Phil Who? Fairfield County Staying Spring-like

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The jet stream and something called the North Atlantic Oscillation are better ways to predict the weather than a groundhog's shadow, forecasters say. Photo Credit: Flickr user David St. Louis

FAIRFIELD COUNTY, Conn. - Punxsutawney Phil might have predicted six more weeks of winter Thursday morning, but National Weather Service forecasters believe one of the warmest winters in recent memory is likley to continue in Fairfield County.

While the temperatures might not be record-breaking on any given day, the sustained warmth since October is unusual, said Tim Morrin, observation program leader for the weather service

“It’s just the fact that we’re so remarkably above normal,” Morrin said, adding readings in Central Park in Manhattan so far this winter point to it being one of the top five warmest winters in history. 

With regard to the famous groundhog predictions, Morrin said it’s just for fun.

“We don’t make any real comments regarding that,” he said with a laugh. “It’s a neat thing but there’s no real science involved there.”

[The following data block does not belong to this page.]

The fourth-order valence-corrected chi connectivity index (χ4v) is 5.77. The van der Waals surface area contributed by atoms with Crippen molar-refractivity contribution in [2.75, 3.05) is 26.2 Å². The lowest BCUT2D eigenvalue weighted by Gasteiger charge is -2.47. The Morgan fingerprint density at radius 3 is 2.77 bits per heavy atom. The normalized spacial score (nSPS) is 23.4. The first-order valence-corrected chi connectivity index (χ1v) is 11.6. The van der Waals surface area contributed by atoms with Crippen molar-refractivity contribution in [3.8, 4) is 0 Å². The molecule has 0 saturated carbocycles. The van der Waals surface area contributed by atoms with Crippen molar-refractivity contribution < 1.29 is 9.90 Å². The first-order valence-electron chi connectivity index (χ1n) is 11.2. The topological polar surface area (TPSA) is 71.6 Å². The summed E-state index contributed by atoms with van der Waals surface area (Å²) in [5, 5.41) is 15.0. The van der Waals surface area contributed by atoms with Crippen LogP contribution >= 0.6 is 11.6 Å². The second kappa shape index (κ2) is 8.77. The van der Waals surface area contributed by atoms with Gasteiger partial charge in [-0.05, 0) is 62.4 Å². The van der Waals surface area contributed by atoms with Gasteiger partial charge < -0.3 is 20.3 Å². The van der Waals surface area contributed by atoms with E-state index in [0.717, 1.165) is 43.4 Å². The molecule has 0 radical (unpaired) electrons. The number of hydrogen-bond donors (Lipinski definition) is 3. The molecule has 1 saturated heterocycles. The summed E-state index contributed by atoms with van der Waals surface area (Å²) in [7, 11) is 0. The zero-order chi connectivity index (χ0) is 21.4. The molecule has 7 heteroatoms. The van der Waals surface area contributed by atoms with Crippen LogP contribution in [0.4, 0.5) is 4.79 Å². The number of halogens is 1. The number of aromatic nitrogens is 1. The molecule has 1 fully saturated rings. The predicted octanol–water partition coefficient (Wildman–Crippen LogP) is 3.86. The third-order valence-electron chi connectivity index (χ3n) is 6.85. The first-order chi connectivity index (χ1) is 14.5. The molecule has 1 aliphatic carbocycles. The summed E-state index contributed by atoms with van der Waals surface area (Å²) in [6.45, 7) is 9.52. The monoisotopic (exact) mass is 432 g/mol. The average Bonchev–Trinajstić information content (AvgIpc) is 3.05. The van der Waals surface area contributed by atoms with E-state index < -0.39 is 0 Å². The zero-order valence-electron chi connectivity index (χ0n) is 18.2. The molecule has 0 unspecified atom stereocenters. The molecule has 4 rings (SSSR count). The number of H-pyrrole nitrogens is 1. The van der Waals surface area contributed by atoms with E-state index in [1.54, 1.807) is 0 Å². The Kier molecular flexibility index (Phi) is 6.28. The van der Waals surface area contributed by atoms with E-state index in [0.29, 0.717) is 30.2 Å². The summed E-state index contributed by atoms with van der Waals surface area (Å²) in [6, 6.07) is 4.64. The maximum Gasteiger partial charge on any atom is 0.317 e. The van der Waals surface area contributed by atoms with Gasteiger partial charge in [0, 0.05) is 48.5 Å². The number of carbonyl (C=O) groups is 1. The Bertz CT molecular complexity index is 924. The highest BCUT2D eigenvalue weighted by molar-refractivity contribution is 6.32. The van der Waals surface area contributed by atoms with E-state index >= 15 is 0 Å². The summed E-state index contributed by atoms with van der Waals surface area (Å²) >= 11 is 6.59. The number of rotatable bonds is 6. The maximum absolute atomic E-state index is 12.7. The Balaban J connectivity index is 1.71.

There are scientific measures, however, that the weather service uses that can be very accurate in predicting weather patterns months away, Morrin said. The first is the El Niño Southern Oscillation, or ENSO, which Morrin explains is a jet stream that separates warm and cold air in the upper-atmosphere across the Pacific Ocean.

“This winter it’s been abnormal. The cold air has been bottled up in the northern areas and it’s not coming down,” he said. “The ENSO is a pattern that can persist for a matter of years. So that’s a marker we can use with confidence that it’s going to be around for a while.”

But the second marker explains why this winter has remained so different than last year, Morrin said. The North Atlantic Oscillation, or NAO, is a weather pattern in the North Atlantic “that allows cold air in Northern Canada to drain down” and can change every week, Morrin said.

“Last year, we had way above normal snowfall and that’s why,” he said. “We had a La  Niña just like this year but the difference was the NAO. We’ve been in the same phase of the oscillation and it’s been a warm phase since October. It’s unusual that it’s stayed in that phase. If it flips in February or even March, we could have a late winter switch thrown. We’ll all have to keep an eye out for that.” 

It doesn't appear that "switch" is going to be flipped this weekend. The forecast for Fairfield County for the next few days is sunny to mostly sunny, with day-time highs in the mid- to low-40s. Weather.com's 10-day forecast for Norwalk also is free of snow storms. 

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